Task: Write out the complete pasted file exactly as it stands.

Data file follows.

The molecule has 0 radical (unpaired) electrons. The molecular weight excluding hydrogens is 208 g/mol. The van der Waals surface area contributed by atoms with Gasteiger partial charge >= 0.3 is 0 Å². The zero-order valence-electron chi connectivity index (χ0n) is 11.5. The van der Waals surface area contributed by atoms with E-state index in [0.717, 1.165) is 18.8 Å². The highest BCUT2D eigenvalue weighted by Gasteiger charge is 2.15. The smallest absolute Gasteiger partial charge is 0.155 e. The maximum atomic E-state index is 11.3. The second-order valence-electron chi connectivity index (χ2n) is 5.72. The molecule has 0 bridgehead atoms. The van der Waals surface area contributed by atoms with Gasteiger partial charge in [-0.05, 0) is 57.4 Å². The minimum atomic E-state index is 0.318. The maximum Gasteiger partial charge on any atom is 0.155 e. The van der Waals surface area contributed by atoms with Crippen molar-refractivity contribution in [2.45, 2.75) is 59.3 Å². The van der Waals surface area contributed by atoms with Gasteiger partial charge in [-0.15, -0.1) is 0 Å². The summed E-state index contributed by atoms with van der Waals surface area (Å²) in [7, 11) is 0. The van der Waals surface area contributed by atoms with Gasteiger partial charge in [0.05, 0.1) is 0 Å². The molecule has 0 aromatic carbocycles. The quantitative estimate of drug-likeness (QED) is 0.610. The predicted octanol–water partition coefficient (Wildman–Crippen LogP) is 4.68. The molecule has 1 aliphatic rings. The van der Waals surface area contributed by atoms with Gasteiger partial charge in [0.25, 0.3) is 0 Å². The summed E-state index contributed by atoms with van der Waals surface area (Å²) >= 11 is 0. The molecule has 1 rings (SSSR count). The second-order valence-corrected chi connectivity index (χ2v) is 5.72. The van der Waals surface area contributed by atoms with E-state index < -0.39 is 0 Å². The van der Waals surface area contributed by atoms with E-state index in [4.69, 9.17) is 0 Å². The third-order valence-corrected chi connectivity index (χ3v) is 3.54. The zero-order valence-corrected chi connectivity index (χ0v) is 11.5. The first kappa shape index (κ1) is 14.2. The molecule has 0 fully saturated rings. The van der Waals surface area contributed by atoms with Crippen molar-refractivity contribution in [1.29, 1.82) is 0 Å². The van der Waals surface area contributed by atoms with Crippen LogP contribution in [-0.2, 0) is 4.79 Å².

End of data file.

The molecule has 0 radical (unpaired) electrons. The molecular weight excluding hydrogens is 208 g/mol. The van der Waals surface area contributed by atoms with Gasteiger partial charge >= 0.3 is 0 Å². The zero-order valence-electron chi connectivity index (χ0n) is 11.5. The van der Waals surface area contributed by atoms with E-state index in [0.717, 1.165) is 18.8 Å². The highest BCUT2D eigenvalue weighted by Gasteiger charge is 2.15. The smallest absolute Gasteiger partial charge is 0.155 e. The maximum atomic E-state index is 11.3. The second-order valence-electron chi connectivity index (χ2n) is 5.72. The molecule has 0 bridgehead atoms. The van der Waals surface area contributed by atoms with Gasteiger partial charge in [-0.05, 0) is 57.4 Å². The minimum atomic E-state index is 0.318. The maximum Gasteiger partial charge on any atom is 0.155 e. The van der Waals surface area contributed by atoms with Crippen molar-refractivity contribution in [2.45, 2.75) is 59.3 Å². The van der Waals surface area contributed by atoms with Gasteiger partial charge in [-0.15, -0.1) is 0 Å². The summed E-state index contributed by atoms with van der Waals surface area (Å²) in [7, 11) is 0. The van der Waals surface area contributed by atoms with Gasteiger partial charge in [0.05, 0.1) is 0 Å². The molecule has 0 aromatic carbocycles. The quantitative estimate of drug-likeness (QED) is 0.610. The predicted octanol–water partition coefficient (Wildman–Crippen LogP) is 4.68. The molecule has 1 aliphatic rings. The van der Waals surface area contributed by atoms with Gasteiger partial charge in [0.25, 0.3) is 0 Å². The summed E-state index contributed by atoms with van der Waals surface area (Å²) >= 11 is 0. The molecule has 1 rings (SSSR count). The second-order valence-corrected chi connectivity index (χ2v) is 5.72. The van der Waals surface area contributed by atoms with E-state index < -0.39 is 0 Å². The van der Waals surface area contributed by atoms with E-state index in [4.69, 9.17) is 0 Å². The third-order valence-corrected chi connectivity index (χ3v) is 3.54. The zero-order valence-corrected chi connectivity index (χ0v) is 11.5. The first kappa shape index (κ1) is 14.2. The molecule has 0 fully saturated rings. The van der Waals surface area contributed by atoms with Crippen molar-refractivity contribution in [1.29, 1.82) is 0 Å². The van der Waals surface area contributed by atoms with Crippen LogP contribution in [-0.2, 0) is 4.79 Å².